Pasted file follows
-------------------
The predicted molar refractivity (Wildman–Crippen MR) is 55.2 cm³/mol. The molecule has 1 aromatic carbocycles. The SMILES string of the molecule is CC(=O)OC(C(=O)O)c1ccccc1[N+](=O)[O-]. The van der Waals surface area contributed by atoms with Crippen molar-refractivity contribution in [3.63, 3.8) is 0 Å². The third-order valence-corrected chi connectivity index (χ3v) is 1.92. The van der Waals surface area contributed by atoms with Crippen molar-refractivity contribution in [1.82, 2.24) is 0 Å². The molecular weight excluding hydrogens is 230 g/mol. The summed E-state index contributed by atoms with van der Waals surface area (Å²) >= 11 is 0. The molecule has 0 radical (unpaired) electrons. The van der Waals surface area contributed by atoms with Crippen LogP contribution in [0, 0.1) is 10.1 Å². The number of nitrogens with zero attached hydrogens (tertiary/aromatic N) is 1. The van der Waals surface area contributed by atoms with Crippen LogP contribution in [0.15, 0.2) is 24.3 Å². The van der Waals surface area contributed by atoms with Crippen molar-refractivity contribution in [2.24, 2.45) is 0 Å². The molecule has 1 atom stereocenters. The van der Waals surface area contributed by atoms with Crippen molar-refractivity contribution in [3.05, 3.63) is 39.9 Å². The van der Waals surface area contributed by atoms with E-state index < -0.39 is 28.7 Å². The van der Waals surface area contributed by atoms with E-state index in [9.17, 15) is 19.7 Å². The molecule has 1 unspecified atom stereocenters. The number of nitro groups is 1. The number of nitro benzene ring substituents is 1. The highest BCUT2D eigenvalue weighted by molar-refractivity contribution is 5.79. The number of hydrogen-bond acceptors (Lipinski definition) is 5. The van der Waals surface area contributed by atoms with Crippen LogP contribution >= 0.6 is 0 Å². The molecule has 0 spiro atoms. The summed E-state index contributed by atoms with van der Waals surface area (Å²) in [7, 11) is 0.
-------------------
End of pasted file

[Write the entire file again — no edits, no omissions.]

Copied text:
The predicted molar refractivity (Wildman–Crippen MR) is 55.2 cm³/mol. The molecule has 1 aromatic carbocycles. The SMILES string of the molecule is CC(=O)OC(C(=O)O)c1ccccc1[N+](=O)[O-]. The van der Waals surface area contributed by atoms with Crippen molar-refractivity contribution in [3.63, 3.8) is 0 Å². The third-order valence-corrected chi connectivity index (χ3v) is 1.92. The van der Waals surface area contributed by atoms with Crippen molar-refractivity contribution in [1.82, 2.24) is 0 Å². The molecular weight excluding hydrogens is 230 g/mol. The summed E-state index contributed by atoms with van der Waals surface area (Å²) >= 11 is 0. The molecule has 0 radical (unpaired) electrons. The van der Waals surface area contributed by atoms with Crippen LogP contribution in [0, 0.1) is 10.1 Å². The number of nitrogens with zero attached hydrogens (tertiary/aromatic N) is 1. The van der Waals surface area contributed by atoms with Crippen LogP contribution in [0.15, 0.2) is 24.3 Å². The van der Waals surface area contributed by atoms with Crippen molar-refractivity contribution in [2.24, 2.45) is 0 Å². The molecule has 1 atom stereocenters. The van der Waals surface area contributed by atoms with Crippen molar-refractivity contribution in [3.05, 3.63) is 39.9 Å². The van der Waals surface area contributed by atoms with E-state index < -0.39 is 28.7 Å². The van der Waals surface area contributed by atoms with E-state index in [9.17, 15) is 19.7 Å². The molecule has 1 unspecified atom stereocenters. The number of nitro groups is 1. The number of nitro benzene ring substituents is 1. The highest BCUT2D eigenvalue weighted by molar-refractivity contribution is 5.79. The number of hydrogen-bond acceptors (Lipinski definition) is 5. The van der Waals surface area contributed by atoms with Crippen LogP contribution >= 0.6 is 0 Å². The molecule has 0 spiro atoms. The summed E-state index contributed by atoms with van der Waals surface area (Å²) in [7, 11) is 0.